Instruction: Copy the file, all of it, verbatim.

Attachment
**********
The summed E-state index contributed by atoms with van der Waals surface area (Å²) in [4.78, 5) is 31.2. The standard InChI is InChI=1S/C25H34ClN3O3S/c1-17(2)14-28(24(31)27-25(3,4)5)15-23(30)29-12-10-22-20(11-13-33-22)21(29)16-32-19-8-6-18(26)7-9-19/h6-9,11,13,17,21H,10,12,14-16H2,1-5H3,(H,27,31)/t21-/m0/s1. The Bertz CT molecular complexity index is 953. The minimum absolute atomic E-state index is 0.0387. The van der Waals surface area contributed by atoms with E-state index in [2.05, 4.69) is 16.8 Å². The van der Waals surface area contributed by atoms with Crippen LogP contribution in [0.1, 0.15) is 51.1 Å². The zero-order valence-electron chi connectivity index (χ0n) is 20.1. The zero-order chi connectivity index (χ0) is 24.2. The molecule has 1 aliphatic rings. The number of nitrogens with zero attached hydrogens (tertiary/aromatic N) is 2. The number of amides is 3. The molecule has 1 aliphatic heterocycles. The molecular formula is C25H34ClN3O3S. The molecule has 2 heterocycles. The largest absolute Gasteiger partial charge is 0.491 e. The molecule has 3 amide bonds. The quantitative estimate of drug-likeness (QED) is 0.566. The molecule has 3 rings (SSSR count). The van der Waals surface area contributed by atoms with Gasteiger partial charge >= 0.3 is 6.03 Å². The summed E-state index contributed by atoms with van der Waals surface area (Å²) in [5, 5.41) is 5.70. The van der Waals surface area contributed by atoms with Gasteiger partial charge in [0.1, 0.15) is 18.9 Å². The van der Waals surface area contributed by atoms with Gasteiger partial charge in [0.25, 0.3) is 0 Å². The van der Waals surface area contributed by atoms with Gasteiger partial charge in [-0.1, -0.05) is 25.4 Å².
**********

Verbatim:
The summed E-state index contributed by atoms with van der Waals surface area (Å²) in [4.78, 5) is 31.2. The standard InChI is InChI=1S/C25H34ClN3O3S/c1-17(2)14-28(24(31)27-25(3,4)5)15-23(30)29-12-10-22-20(11-13-33-22)21(29)16-32-19-8-6-18(26)7-9-19/h6-9,11,13,17,21H,10,12,14-16H2,1-5H3,(H,27,31)/t21-/m0/s1. The Bertz CT molecular complexity index is 953. The minimum absolute atomic E-state index is 0.0387. The van der Waals surface area contributed by atoms with E-state index in [2.05, 4.69) is 16.8 Å². The van der Waals surface area contributed by atoms with Crippen LogP contribution in [0.1, 0.15) is 51.1 Å². The zero-order valence-electron chi connectivity index (χ0n) is 20.1. The zero-order chi connectivity index (χ0) is 24.2. The molecule has 1 aliphatic rings. The number of nitrogens with zero attached hydrogens (tertiary/aromatic N) is 2. The number of amides is 3. The molecule has 1 aliphatic heterocycles. The molecular formula is C25H34ClN3O3S. The molecule has 2 heterocycles. The largest absolute Gasteiger partial charge is 0.491 e. The molecule has 3 amide bonds. The quantitative estimate of drug-likeness (QED) is 0.566. The molecule has 3 rings (SSSR count). The van der Waals surface area contributed by atoms with Gasteiger partial charge >= 0.3 is 6.03 Å². The summed E-state index contributed by atoms with van der Waals surface area (Å²) in [5, 5.41) is 5.70. The van der Waals surface area contributed by atoms with Gasteiger partial charge in [0.1, 0.15) is 18.9 Å². The van der Waals surface area contributed by atoms with Gasteiger partial charge in [0.25, 0.3) is 0 Å². The van der Waals surface area contributed by atoms with Gasteiger partial charge in [-0.1, -0.05) is 25.4 Å².